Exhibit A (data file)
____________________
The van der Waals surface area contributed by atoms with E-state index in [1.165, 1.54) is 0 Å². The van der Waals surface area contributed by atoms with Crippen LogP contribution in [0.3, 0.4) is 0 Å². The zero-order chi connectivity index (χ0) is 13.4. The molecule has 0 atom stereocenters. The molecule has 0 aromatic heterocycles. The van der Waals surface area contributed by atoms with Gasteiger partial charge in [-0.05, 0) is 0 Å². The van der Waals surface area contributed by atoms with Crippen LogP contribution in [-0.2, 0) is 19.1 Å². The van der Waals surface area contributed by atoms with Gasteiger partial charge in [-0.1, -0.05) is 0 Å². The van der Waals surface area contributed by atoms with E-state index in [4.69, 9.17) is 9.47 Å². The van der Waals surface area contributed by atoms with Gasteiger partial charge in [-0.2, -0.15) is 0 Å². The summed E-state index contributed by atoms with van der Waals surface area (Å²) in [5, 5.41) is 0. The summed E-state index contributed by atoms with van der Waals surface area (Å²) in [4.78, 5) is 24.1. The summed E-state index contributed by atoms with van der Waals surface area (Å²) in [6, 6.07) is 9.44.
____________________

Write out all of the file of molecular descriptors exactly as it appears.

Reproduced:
The van der Waals surface area contributed by atoms with E-state index in [1.165, 1.54) is 0 Å². The van der Waals surface area contributed by atoms with Crippen LogP contribution in [0.3, 0.4) is 0 Å². The zero-order chi connectivity index (χ0) is 13.4. The molecule has 0 atom stereocenters. The molecule has 0 aromatic heterocycles. The van der Waals surface area contributed by atoms with Gasteiger partial charge in [-0.05, 0) is 0 Å². The van der Waals surface area contributed by atoms with Crippen LogP contribution in [-0.2, 0) is 19.1 Å². The van der Waals surface area contributed by atoms with Gasteiger partial charge in [-0.1, -0.05) is 0 Å². The van der Waals surface area contributed by atoms with E-state index in [4.69, 9.17) is 9.47 Å². The van der Waals surface area contributed by atoms with Gasteiger partial charge in [-0.2, -0.15) is 0 Å². The summed E-state index contributed by atoms with van der Waals surface area (Å²) in [5, 5.41) is 0. The summed E-state index contributed by atoms with van der Waals surface area (Å²) in [4.78, 5) is 24.1. The summed E-state index contributed by atoms with van der Waals surface area (Å²) in [6, 6.07) is 9.44.